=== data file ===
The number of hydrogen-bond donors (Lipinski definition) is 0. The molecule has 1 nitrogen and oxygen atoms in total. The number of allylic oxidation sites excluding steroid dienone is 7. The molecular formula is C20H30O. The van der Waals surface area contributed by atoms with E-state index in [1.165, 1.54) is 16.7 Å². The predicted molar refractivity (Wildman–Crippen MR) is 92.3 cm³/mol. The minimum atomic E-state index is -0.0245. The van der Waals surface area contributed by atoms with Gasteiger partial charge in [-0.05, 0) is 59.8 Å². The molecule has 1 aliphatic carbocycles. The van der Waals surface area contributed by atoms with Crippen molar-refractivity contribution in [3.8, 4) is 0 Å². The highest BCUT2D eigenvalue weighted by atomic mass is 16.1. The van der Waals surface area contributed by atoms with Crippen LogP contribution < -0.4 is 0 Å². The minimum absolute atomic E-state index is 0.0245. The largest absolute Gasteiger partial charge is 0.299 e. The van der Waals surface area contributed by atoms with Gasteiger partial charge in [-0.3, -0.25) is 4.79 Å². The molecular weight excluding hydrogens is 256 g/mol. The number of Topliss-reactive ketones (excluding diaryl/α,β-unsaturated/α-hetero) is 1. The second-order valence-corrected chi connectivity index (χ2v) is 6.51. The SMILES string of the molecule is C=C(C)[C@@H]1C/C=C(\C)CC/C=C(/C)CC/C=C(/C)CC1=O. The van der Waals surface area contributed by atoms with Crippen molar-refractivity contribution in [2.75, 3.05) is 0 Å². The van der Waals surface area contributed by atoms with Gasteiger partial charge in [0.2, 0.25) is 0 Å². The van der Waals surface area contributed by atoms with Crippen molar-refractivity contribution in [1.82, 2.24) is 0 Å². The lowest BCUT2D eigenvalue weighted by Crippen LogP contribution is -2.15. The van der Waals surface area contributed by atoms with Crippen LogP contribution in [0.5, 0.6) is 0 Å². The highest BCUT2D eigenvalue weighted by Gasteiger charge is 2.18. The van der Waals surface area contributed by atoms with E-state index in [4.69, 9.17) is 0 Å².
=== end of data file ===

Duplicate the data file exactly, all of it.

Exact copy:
The number of hydrogen-bond donors (Lipinski definition) is 0. The molecule has 1 nitrogen and oxygen atoms in total. The number of allylic oxidation sites excluding steroid dienone is 7. The molecular formula is C20H30O. The van der Waals surface area contributed by atoms with E-state index in [1.165, 1.54) is 16.7 Å². The predicted molar refractivity (Wildman–Crippen MR) is 92.3 cm³/mol. The minimum atomic E-state index is -0.0245. The van der Waals surface area contributed by atoms with Gasteiger partial charge in [-0.05, 0) is 59.8 Å². The molecule has 1 aliphatic carbocycles. The van der Waals surface area contributed by atoms with Crippen molar-refractivity contribution in [3.8, 4) is 0 Å². The highest BCUT2D eigenvalue weighted by atomic mass is 16.1. The van der Waals surface area contributed by atoms with Crippen LogP contribution < -0.4 is 0 Å². The minimum absolute atomic E-state index is 0.0245. The largest absolute Gasteiger partial charge is 0.299 e. The van der Waals surface area contributed by atoms with Gasteiger partial charge in [-0.3, -0.25) is 4.79 Å². The molecular weight excluding hydrogens is 256 g/mol. The number of Topliss-reactive ketones (excluding diaryl/α,β-unsaturated/α-hetero) is 1. The second-order valence-corrected chi connectivity index (χ2v) is 6.51. The SMILES string of the molecule is C=C(C)[C@@H]1C/C=C(\C)CC/C=C(/C)CC/C=C(/C)CC1=O. The van der Waals surface area contributed by atoms with Crippen molar-refractivity contribution in [2.75, 3.05) is 0 Å². The van der Waals surface area contributed by atoms with Gasteiger partial charge in [0.2, 0.25) is 0 Å². The van der Waals surface area contributed by atoms with Crippen molar-refractivity contribution in [1.82, 2.24) is 0 Å². The lowest BCUT2D eigenvalue weighted by Crippen LogP contribution is -2.15. The van der Waals surface area contributed by atoms with Crippen LogP contribution in [0.5, 0.6) is 0 Å². The highest BCUT2D eigenvalue weighted by Gasteiger charge is 2.18. The van der Waals surface area contributed by atoms with E-state index in [4.69, 9.17) is 0 Å².